Reviews by Jason Pirodsky
Robert Redford´s Lions for Lambs brings together a rare trio of headliners (the director flanked by Tom Cruise and Meryl Streep), and the stars deliver with gusto; supporting cast also delivers, especially newcomer Andrew Garfield. What doesn´t deliver, however, is a gung-ho, dialogue-heavy script by Matthew Michael Carnahan (The Kingdom) that paints in broad strokes and leads nowhere except to underline a political viewpoint. Still, the stars make the film engaging enough to have fun with, even if it doesn´t have the lasting effect the director had likely hoped for.
We follow three separate storylines, connected thematically and with the thinnest of plot devices: Young Senator Jasper Irving (Cruise) meets with a reporter (Streep), slyly manipulating the facts while giving her an exclusive about a new strategy in Afghanistan; idealistic professor Dr. Malley (Redford) discusses the future with a talented but apathetic student (Garfield); and two of Malley´s former students, Arian (Derek Luke) and Ernest (Michael Peña) are stranded on an Afghan mountain after their helicopter is ambushed. The Cruise/Streep segment is easily the best of the bunch, with both stars in top form; Cruise is as magnetic as ever as the slimy Irving – so good, in fact, that he´s even likable as the Senator, and almost has us believing his tripe, despite scribe Carnahan´s attempts to paint the character as a simplistic villain. Overall, the movie is basically a filmed stage play, and while interesting at that, it´s not Mamet; though there are some terrific lines interspersed (“oh, I´ve got the ulcers – the question is whether or not they´re bleeding”) the majority of the dialogue simply lacks the inventiveness needed to make the film a memorable experience. It´s compelling enough while you´re in the cinema, even if director Redford has turned in his most cinematically dull feature to date. One wonders how this timely and highly political film will age over the next few decades.
Awful mess concerning the journey of young Romulus Augustus (Thomas Sangster), heir to the Roman throne who flees the city as the Roman Empire begins to crumble, with the aid of General Aurelius (Colin Firth) and mystical Ambrosinus (Ben Kingsley). As they head to Britain in search of supporters, tired birth-of-King-Arthur references begin to flourish. Notable for the casting of Bollywood superstar Aishwarya Rai, embarrassingly out of place as a Xena clone (her on-screen romance with Firth´s Aurelius is hampered as explicit displays of intimacy is a no-no in India; too bad they don´t feel the same way about starring in cinematic waste like this). Director Lefler is a TV veteran who´s most notable work includes Hercules: The Legendary Journeys and Xena: Warrior Princess; and yeah, it shows. If only the film starred a tongue-in-cheek Kevin Sorbo or Lucy Lawless, we might have some fun here; instead, we get a cavalcade of respectable actors who seem to be taking things entirely too seriously. Most critics have given this one a pass – it´s not out-and-out, in-your-face offensively bad – but the pure banality (nary an emotion, and even unintentional comedy is rare) wore me down as the film plodded on; if it were any worse, it would only be better. Purported 67 million USD budget is a laugh; not a fraction of that appears on the screen, as the production values scream “made-for-TV”.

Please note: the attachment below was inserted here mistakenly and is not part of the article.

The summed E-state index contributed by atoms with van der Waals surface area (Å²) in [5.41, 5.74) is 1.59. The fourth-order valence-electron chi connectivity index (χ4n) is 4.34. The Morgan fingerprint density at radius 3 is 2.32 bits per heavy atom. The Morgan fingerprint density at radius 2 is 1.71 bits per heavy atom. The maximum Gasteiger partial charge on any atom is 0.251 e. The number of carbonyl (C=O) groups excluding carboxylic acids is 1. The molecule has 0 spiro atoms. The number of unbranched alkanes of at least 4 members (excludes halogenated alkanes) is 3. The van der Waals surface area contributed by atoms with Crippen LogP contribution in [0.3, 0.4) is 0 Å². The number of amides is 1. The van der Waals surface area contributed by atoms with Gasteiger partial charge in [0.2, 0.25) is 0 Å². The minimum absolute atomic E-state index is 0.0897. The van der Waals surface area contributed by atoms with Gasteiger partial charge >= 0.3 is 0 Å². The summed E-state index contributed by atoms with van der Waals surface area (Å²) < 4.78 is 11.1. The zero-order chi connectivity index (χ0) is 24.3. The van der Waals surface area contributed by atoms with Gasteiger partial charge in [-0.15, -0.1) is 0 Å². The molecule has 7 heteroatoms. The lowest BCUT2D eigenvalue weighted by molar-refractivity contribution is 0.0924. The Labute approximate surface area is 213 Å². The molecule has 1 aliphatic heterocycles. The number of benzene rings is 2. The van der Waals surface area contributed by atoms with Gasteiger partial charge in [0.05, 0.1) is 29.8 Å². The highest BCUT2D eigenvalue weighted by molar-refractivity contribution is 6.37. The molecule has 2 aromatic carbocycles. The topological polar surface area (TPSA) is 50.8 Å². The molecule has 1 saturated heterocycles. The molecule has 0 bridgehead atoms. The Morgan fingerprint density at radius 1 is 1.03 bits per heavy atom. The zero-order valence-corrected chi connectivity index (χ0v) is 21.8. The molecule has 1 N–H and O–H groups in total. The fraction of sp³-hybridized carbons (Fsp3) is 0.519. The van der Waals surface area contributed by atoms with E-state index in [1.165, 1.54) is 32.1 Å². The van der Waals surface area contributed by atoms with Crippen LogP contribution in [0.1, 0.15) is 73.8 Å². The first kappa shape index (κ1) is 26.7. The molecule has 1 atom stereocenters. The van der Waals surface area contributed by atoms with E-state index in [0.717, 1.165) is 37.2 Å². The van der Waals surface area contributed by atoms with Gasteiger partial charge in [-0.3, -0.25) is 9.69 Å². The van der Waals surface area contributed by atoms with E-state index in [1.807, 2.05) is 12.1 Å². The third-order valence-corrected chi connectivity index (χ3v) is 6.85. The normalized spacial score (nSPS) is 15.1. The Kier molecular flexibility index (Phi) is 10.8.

Also opening: Michael James Rowland´s Lucky Miles (showtimes | IMDb), an Australian comedy that follows three abandoned immigrants lost in the outback desert. Film was well-received at this years´ Karlovy Vary Film Fest.
And: Giuseppe Tornatore´s La Sconosciuta (The Unknown; showtimes | IMDb), the latest film from the director of Cinema Paradiso and The Legend of 1900, and Italy’s official submission for Best Foreign Film at next year´s Academy Awards. Screening in Italian with Czech subtitles at Villages Cinemas Anděl.
And: the new Czech comedy Poslední plavky (The Last Swimsuit; showtimes), from director Michal Krajnák, and starring Petr Čtvrtníček, Josef Polášek, Boris Hybner, Hynek Chmelař, Jiří Lábus, and Jiří Mádl. Film is (currently) only screening in a Czech version, without subtitles.